Whales and Big Business

At present two of the richest countries are still engaged in big-time whaling—Japan and Norway. Norway alone kills about 500 whales a year. Iceland is hopefully on way to ending commercial whaling. However other smaller offenders still remain. All this is still happening despite years of highly dedicated efforts by conservationists and all those who value life.

If it was not for these efforts, the scale of the cruelty would have been much higher. At the height of the slaughter, about a century back, nearly 50,000 whales were being killed in a year.

Earlier also the Japanese whalers had made their profits not just from whale meat but also more and more significantly from whale oil (sperm oil, train oil, melon oil etc. from various different species).

In the post war years the shipping magnate Aristotle Onassis also made huge money from whaling by ignoring regulations, but when he got into trouble the Japanese were quick to buy his whaling business, so that his whaling vessel The Olympic Challenger now made its appearance as the Kyokuyo Maru II. The Japanese too had hardly any inhibitions about breaking conservation regulations. In 2002 the World Wildlife Fund for Research published an open letter by an international team of scientists which stated that Japan’s whaling research programme had failed to meet minimum standards for credible science.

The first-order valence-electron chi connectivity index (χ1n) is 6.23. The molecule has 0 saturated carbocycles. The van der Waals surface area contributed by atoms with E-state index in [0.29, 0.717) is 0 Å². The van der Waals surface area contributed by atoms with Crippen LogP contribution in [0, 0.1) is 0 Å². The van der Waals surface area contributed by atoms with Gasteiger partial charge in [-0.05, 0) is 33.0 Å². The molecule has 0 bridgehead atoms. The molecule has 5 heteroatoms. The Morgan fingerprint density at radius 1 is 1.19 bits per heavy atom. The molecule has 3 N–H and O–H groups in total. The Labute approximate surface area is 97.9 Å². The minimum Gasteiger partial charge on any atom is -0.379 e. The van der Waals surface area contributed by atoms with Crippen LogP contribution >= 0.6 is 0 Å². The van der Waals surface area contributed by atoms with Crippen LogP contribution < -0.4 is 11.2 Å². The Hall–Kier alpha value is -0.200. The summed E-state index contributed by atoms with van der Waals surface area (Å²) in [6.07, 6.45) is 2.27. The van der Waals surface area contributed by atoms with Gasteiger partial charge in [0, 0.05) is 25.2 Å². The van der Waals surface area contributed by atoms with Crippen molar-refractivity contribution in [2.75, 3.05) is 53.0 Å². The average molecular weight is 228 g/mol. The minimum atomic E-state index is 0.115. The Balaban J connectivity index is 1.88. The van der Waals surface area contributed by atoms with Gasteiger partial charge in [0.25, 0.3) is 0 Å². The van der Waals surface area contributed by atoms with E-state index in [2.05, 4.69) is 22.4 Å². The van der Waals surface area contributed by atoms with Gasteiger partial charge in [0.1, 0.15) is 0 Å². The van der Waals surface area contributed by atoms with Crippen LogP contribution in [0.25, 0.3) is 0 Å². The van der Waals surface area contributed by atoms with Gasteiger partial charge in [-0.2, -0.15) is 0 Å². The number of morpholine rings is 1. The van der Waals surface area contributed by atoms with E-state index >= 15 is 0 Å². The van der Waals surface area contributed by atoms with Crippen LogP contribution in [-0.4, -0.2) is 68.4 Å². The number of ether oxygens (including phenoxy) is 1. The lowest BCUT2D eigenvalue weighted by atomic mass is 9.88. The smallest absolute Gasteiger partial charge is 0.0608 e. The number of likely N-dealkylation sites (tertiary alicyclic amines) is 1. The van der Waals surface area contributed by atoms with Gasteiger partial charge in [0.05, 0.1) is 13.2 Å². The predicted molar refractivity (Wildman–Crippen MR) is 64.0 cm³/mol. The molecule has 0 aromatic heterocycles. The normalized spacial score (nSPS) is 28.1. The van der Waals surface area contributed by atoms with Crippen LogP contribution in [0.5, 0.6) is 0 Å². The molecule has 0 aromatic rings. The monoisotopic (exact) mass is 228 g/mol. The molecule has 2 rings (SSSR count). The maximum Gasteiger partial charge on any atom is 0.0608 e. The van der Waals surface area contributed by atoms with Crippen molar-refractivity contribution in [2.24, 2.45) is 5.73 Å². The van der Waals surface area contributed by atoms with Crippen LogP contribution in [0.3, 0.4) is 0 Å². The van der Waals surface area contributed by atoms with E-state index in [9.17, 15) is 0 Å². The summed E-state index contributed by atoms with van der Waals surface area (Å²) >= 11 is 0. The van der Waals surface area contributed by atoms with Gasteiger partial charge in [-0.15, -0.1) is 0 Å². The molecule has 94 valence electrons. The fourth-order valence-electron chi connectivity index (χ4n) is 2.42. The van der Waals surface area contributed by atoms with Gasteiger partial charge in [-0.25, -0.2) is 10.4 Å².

The International Convention on Whaling sought to check commercial whaling from 1986 onwards but whalers continued to exploit loopholes like allowing ‘research based hunting activities’! So all that the whale killers had to do was to get scientific papers written as a part of their killing sprees!!

Whales actually make a very important contribution to maintaining the balance of ocean life. When whales dive deep in the ocean and then come up, they bring with them important nutrients from the bottom to the surface. This circulation of nutrients helps to create conditions for the abundance of phytoplankton. In addition faeces of whales also contribute to this. Phytoplankton in turn provide the basis for the flourishing of a vast diversity of smaller forms of ocean life. In addition these also absorb carbon while releasing oxygen.

Hence apart from being extremely cruel, killing of whales is very harmful for environment and ocean biodiversity.

In any case whales face threats from ecological ruin and pollution of oceans, including chemical and plastic pollution. Hunting of whales adds greatly to these threats, particularly as more females and pregnant ones are killed.

Hunting of whales often leads to reduction of smaller fish catch for traditional fishers and their livelihood is therefore adversely affected. As a result several times conflicts have developed between traditional fishers and big whaling interests but big whaling interests have the power of money on their side.

[Contributed by Bharat Dogra]

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Vol 56, No. 52, Jun 23 - 29, 2024